We were deeply saddened that Stewart Cohen, long-time Editor-in-Chief of Philosophical Studies, and our long-time friend and colleague, resigned from the journal, and did so unhappily. His public resignation announcement may lead to some concerns about the journal that we wish to address. The critical article he found objectionable was reviewed blindly according to the highest standards of the profession by leading, well-respected and objective experts in the area, and after a round of revisions was recommended for acceptance without reservation. We recognize that what some judge to be warranted philosophical criticism may be regarded by others as personal attacks. But unless they engage in genuine libel or harassment, we respect our author’s freedom of expression. The former Editor-in-Chief suggests that the journal’s publisher, Springer, intervened to prevent the author whose work was criticized from publishing a reply in Philosophical Studies. In fact, the author was welcome to submit a reply, which is currently being reviewed blindly as per our policy. Springer leaves editorial decisions to its editors. We look forward to continuing to serve the philosophical community in the tradition of our distinguished predecessors.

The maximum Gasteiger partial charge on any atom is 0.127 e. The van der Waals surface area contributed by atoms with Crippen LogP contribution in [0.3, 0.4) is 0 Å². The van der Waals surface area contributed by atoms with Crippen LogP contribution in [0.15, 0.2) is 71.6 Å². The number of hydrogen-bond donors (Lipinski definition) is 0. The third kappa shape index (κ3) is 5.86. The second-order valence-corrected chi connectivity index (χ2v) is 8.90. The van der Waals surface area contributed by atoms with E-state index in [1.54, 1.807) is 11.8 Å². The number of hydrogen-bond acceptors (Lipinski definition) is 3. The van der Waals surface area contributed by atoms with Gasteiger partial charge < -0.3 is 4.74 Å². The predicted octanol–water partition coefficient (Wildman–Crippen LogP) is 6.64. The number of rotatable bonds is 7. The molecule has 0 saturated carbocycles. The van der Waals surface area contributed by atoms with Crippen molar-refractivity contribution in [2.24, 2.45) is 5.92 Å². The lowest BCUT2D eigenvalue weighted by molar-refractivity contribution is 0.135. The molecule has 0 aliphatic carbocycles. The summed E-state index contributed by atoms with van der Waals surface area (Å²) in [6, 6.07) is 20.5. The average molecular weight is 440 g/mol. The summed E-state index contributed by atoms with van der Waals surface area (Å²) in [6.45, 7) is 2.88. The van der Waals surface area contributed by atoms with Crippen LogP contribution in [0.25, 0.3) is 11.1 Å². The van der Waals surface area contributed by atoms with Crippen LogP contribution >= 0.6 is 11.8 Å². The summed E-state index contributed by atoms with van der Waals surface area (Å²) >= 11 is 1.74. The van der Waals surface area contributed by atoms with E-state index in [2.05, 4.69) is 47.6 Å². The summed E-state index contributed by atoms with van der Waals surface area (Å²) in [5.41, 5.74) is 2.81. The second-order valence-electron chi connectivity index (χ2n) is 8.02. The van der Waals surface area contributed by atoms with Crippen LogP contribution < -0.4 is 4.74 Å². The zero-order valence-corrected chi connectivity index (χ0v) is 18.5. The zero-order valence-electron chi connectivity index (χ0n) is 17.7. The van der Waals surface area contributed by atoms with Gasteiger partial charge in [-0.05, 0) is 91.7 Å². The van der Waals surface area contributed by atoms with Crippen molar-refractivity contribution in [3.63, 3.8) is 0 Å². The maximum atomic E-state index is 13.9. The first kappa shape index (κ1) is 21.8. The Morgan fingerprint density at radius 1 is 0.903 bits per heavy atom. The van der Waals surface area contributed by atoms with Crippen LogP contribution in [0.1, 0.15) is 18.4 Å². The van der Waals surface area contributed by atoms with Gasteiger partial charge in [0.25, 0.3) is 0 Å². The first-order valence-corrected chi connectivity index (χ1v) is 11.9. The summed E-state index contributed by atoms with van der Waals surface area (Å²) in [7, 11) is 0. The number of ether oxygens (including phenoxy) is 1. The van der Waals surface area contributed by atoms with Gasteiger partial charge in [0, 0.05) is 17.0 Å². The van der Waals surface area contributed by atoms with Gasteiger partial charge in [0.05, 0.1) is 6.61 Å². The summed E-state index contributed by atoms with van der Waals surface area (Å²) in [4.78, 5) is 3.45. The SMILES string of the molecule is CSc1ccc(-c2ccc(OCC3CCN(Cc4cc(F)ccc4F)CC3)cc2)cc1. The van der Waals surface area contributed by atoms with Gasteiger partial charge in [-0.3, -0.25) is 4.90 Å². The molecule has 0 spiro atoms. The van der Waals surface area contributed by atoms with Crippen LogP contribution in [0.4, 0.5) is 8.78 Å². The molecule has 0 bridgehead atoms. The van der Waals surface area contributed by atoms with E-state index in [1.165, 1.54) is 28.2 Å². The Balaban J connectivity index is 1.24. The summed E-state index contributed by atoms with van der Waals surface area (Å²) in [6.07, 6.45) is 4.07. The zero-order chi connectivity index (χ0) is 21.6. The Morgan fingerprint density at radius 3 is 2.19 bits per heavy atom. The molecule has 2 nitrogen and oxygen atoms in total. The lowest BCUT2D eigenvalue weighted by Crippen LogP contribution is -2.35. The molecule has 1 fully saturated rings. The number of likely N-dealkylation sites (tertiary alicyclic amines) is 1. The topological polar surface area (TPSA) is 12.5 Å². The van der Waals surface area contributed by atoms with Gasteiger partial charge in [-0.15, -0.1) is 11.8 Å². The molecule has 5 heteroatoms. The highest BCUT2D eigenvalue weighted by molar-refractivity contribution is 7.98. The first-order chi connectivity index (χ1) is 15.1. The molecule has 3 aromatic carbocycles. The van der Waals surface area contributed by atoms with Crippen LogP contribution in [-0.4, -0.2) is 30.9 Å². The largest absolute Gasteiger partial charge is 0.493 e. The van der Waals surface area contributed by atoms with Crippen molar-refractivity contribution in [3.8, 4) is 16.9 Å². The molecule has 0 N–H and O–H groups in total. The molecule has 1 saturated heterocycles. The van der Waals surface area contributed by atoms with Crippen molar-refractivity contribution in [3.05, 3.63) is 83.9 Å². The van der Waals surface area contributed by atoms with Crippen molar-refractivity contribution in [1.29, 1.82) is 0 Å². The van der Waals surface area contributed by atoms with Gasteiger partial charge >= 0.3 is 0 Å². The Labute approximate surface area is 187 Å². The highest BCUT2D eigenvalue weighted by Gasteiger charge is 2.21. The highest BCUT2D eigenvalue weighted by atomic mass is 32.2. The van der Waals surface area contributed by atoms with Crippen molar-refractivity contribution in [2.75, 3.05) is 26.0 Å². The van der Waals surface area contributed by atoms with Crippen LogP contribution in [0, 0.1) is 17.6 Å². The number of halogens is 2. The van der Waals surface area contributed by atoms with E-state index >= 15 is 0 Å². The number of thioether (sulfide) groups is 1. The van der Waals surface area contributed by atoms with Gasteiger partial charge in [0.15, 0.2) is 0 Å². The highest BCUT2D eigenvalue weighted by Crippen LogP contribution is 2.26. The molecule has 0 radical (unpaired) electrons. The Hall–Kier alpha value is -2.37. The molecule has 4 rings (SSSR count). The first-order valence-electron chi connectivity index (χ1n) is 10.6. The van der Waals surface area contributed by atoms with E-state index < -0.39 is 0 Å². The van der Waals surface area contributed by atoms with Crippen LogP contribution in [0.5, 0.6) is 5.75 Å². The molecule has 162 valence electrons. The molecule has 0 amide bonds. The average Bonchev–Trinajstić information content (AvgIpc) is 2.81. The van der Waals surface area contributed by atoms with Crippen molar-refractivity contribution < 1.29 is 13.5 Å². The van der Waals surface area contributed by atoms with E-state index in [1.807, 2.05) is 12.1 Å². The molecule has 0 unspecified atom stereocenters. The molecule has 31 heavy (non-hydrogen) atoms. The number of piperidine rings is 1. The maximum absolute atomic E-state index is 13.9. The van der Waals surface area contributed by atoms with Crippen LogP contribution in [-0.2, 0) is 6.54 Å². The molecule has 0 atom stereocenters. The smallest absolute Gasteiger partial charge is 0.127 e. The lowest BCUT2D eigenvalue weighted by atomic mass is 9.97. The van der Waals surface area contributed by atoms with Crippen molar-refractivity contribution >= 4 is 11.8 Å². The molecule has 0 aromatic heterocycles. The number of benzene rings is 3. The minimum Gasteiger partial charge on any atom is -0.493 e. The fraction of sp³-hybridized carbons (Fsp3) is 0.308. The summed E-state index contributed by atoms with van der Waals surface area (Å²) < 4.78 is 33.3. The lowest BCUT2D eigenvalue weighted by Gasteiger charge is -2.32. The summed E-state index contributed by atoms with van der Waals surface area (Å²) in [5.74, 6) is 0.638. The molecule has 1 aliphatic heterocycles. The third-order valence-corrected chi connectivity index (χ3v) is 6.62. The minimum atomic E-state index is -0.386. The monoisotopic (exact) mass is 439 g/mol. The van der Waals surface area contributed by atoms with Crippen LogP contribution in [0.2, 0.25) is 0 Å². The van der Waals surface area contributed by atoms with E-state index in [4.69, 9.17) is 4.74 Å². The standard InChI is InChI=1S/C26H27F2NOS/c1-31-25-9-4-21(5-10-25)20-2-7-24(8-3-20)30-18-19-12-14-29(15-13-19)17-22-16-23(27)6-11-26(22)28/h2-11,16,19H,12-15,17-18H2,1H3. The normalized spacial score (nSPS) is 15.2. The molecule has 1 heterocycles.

To pull out some relevant details from these accounts:
- Dembroff’s article was published after successfully making it through the normal peer review process at Philosophical Studies, which includes peer review by two referees and revisions.
- Cohen apparently wanted to avoid the normal editorial process at the journal for Byrne’s reply to Dembroff. The other editors and Springer did not agree with giving Byrne’s paper special treatment.
- Byrne’s reply to Dembroff has not been rejected by Philosophical Studies, but rather is currently under review.